In “The Strange and Deadly Portraits of Byrony Gray,” by E. Latimer, Byrony is a prodigy, and famous throughout London for her amazingly lifelike portraits. Life for Bryony isn’t so grand, however. Her aunt and uncle are more of her jailers than guardians, and she doesn’t like the people she paints. When her paintings start coming to life and her clients start disappearing, it is up to Bryony to get out of the attic she has been locked up in and unravel the mystery her father, Dorian, left behind. The London of the past can be a scary place, especially when you have been locked up in a room for years. Bryony enlists the help of the adventurous girl next door and her paranoid brother to try to find her mysterious patron and enlist their help, but things don’t go as planned. What did Dorian Gray do that put Bryony’s paintings to such malevolence? Does Bryony even have the power to stop the paintings?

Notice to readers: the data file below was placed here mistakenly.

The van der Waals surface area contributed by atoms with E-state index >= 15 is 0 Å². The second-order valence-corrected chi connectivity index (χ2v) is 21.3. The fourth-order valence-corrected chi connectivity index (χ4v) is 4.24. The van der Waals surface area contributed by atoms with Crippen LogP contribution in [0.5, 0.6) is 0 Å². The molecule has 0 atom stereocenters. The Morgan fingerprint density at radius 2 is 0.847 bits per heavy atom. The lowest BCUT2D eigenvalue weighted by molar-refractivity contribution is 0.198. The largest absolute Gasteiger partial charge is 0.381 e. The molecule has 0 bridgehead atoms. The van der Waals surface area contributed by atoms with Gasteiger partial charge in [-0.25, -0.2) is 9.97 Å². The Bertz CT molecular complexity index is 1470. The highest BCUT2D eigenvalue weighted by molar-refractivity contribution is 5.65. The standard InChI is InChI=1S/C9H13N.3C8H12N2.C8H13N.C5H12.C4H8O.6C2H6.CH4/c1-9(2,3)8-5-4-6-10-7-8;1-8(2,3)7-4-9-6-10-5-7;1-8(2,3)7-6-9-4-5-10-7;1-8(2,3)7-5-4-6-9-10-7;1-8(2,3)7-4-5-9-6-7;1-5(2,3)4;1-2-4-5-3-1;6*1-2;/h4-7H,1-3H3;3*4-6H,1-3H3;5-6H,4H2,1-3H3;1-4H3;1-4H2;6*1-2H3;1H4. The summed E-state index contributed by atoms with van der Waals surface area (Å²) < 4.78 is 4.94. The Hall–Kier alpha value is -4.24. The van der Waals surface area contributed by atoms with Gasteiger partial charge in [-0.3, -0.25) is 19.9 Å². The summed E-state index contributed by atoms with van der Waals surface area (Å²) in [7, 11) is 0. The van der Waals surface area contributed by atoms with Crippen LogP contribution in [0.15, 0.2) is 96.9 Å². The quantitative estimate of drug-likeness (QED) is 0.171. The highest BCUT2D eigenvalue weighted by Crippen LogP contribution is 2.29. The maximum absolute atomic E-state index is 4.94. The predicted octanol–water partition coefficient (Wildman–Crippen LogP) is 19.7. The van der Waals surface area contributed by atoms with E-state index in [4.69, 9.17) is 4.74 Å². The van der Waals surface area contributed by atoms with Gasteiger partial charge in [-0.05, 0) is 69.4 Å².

I would recommend this book for people 13 and older, as it can be confusing at times and uses difficult vocabulary. Also, aspects of horror in the book might scare younger readers. This is a book that keep you in suspense until the very end, as there is always a new question that needs to be answered. If you are a reader that likes to always know what is happening, this book probably isn’t for you. Most of the time, even the characters don’t understand what’s going on.I feel like the main characters were hard to relate to, because each one has an extreme personality that no one in real life would actually have.
If you have read “The Painting of Dorian Gray” by Oscar Wilde, this book directly ties into that one. In fact, the main character of “The Strange and Deadly Portraits of Bryony Gray” is Dorian Gray’s daughter. I find it really intriguing how the different stories are woven together, and how E. Latimer is able to build off Oscar Wilde’s ideas to create a story that is interesting in the same way but has a completely different plot.
This story really embodies a spirit of independence, and the underlying message teaches people that they are special and powerful even without anybody supporting them. E. Latimer does a good job of making it sound like the novel was written in eighteenth century London.